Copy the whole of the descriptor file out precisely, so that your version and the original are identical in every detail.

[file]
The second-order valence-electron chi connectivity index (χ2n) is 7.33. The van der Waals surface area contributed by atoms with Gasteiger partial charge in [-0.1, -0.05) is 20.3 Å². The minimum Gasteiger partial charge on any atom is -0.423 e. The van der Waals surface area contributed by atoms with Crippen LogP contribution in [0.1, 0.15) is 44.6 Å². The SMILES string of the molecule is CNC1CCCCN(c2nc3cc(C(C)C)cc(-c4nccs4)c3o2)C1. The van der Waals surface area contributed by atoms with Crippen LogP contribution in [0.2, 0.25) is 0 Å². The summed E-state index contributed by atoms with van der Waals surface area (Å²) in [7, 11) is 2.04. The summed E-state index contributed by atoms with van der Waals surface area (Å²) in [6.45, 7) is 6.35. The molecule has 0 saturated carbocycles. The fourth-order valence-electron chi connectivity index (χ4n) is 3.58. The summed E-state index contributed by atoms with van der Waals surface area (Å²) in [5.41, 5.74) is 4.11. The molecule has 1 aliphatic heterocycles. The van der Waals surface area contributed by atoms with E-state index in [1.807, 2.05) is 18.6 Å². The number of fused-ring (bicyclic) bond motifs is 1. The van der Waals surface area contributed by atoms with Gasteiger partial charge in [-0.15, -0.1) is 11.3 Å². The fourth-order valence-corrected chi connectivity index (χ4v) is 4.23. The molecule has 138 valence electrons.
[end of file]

The second-order valence-electron chi connectivity index (χ2n) is 7.33. The van der Waals surface area contributed by atoms with Gasteiger partial charge in [-0.1, -0.05) is 20.3 Å². The minimum Gasteiger partial charge on any atom is -0.423 e. The van der Waals surface area contributed by atoms with Crippen LogP contribution in [0.1, 0.15) is 44.6 Å². The SMILES string of the molecule is CNC1CCCCN(c2nc3cc(C(C)C)cc(-c4nccs4)c3o2)C1. The van der Waals surface area contributed by atoms with Crippen LogP contribution in [0.2, 0.25) is 0 Å². The summed E-state index contributed by atoms with van der Waals surface area (Å²) in [7, 11) is 2.04. The summed E-state index contributed by atoms with van der Waals surface area (Å²) in [6.45, 7) is 6.35. The molecule has 0 saturated carbocycles. The fourth-order valence-electron chi connectivity index (χ4n) is 3.58. The summed E-state index contributed by atoms with van der Waals surface area (Å²) in [5.41, 5.74) is 4.11. The molecule has 1 aliphatic heterocycles. The van der Waals surface area contributed by atoms with E-state index in [1.807, 2.05) is 18.6 Å². The number of fused-ring (bicyclic) bond motifs is 1. The van der Waals surface area contributed by atoms with Gasteiger partial charge in [-0.15, -0.1) is 11.3 Å². The fourth-order valence-corrected chi connectivity index (χ4v) is 4.23. The molecule has 138 valence electrons.